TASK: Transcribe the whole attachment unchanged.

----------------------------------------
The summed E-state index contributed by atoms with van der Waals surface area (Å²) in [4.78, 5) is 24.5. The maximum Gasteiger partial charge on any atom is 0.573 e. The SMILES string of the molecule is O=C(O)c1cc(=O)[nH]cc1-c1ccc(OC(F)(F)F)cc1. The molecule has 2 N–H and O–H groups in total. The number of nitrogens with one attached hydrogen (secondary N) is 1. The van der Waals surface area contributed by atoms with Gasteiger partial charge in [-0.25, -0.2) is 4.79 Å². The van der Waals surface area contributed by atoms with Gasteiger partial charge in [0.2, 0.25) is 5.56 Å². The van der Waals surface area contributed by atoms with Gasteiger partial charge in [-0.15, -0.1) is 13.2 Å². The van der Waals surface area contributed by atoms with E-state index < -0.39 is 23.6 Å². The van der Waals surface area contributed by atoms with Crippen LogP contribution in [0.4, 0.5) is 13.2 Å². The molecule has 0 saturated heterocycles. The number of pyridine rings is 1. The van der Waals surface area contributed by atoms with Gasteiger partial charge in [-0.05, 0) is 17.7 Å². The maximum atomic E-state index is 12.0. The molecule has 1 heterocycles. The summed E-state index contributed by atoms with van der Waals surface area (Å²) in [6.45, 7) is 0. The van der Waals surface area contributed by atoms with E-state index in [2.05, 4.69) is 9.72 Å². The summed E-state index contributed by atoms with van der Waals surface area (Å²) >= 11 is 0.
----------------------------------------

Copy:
The summed E-state index contributed by atoms with van der Waals surface area (Å²) in [4.78, 5) is 24.5. The maximum Gasteiger partial charge on any atom is 0.573 e. The SMILES string of the molecule is O=C(O)c1cc(=O)[nH]cc1-c1ccc(OC(F)(F)F)cc1. The molecule has 2 N–H and O–H groups in total. The number of nitrogens with one attached hydrogen (secondary N) is 1. The van der Waals surface area contributed by atoms with Gasteiger partial charge in [-0.25, -0.2) is 4.79 Å². The van der Waals surface area contributed by atoms with Gasteiger partial charge in [0.2, 0.25) is 5.56 Å². The van der Waals surface area contributed by atoms with Gasteiger partial charge in [-0.15, -0.1) is 13.2 Å². The van der Waals surface area contributed by atoms with E-state index < -0.39 is 23.6 Å². The van der Waals surface area contributed by atoms with Crippen LogP contribution in [0.4, 0.5) is 13.2 Å². The molecule has 0 saturated heterocycles. The number of pyridine rings is 1. The van der Waals surface area contributed by atoms with Gasteiger partial charge in [-0.05, 0) is 17.7 Å². The maximum atomic E-state index is 12.0. The molecule has 1 heterocycles. The summed E-state index contributed by atoms with van der Waals surface area (Å²) in [6.45, 7) is 0. The van der Waals surface area contributed by atoms with E-state index in [2.05, 4.69) is 9.72 Å². The summed E-state index contributed by atoms with van der Waals surface area (Å²) >= 11 is 0.